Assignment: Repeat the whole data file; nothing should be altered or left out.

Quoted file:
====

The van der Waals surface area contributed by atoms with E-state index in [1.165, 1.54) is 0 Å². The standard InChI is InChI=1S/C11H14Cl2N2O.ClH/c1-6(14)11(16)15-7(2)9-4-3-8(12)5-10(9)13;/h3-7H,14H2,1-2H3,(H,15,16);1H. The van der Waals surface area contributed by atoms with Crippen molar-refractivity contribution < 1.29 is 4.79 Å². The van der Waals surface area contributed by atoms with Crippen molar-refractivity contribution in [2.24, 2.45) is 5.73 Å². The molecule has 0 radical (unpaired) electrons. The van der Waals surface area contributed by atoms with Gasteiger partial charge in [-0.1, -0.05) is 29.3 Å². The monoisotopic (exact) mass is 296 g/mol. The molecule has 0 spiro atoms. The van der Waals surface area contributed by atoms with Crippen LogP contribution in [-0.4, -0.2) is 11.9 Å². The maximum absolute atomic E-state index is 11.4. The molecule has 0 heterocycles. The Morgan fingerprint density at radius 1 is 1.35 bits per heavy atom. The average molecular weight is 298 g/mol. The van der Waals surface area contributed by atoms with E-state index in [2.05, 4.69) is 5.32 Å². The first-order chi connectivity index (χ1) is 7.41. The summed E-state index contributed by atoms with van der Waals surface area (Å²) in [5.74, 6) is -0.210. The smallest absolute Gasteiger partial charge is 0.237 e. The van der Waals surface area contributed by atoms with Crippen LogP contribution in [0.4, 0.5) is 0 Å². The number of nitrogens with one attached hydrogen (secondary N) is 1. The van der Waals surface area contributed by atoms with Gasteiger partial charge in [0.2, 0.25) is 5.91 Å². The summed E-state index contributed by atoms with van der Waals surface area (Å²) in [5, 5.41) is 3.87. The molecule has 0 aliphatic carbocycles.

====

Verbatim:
The van der Waals surface area contributed by atoms with E-state index in [1.165, 1.54) is 0 Å². The standard InChI is InChI=1S/C11H14Cl2N2O.ClH/c1-6(14)11(16)15-7(2)9-4-3-8(12)5-10(9)13;/h3-7H,14H2,1-2H3,(H,15,16);1H. The van der Waals surface area contributed by atoms with Crippen molar-refractivity contribution < 1.29 is 4.79 Å². The van der Waals surface area contributed by atoms with Crippen molar-refractivity contribution in [2.24, 2.45) is 5.73 Å². The molecule has 0 radical (unpaired) electrons. The van der Waals surface area contributed by atoms with Gasteiger partial charge in [-0.1, -0.05) is 29.3 Å². The monoisotopic (exact) mass is 296 g/mol. The molecule has 0 spiro atoms. The van der Waals surface area contributed by atoms with Crippen LogP contribution in [-0.4, -0.2) is 11.9 Å². The maximum absolute atomic E-state index is 11.4. The molecule has 0 heterocycles. The Morgan fingerprint density at radius 1 is 1.35 bits per heavy atom. The average molecular weight is 298 g/mol. The van der Waals surface area contributed by atoms with E-state index in [2.05, 4.69) is 5.32 Å². The first-order chi connectivity index (χ1) is 7.41. The summed E-state index contributed by atoms with van der Waals surface area (Å²) in [5.74, 6) is -0.210. The smallest absolute Gasteiger partial charge is 0.237 e. The van der Waals surface area contributed by atoms with Crippen LogP contribution in [0.4, 0.5) is 0 Å². The number of nitrogens with one attached hydrogen (secondary N) is 1. The van der Waals surface area contributed by atoms with Gasteiger partial charge in [0.2, 0.25) is 5.91 Å². The summed E-state index contributed by atoms with van der Waals surface area (Å²) in [5, 5.41) is 3.87. The molecule has 0 aliphatic carbocycles.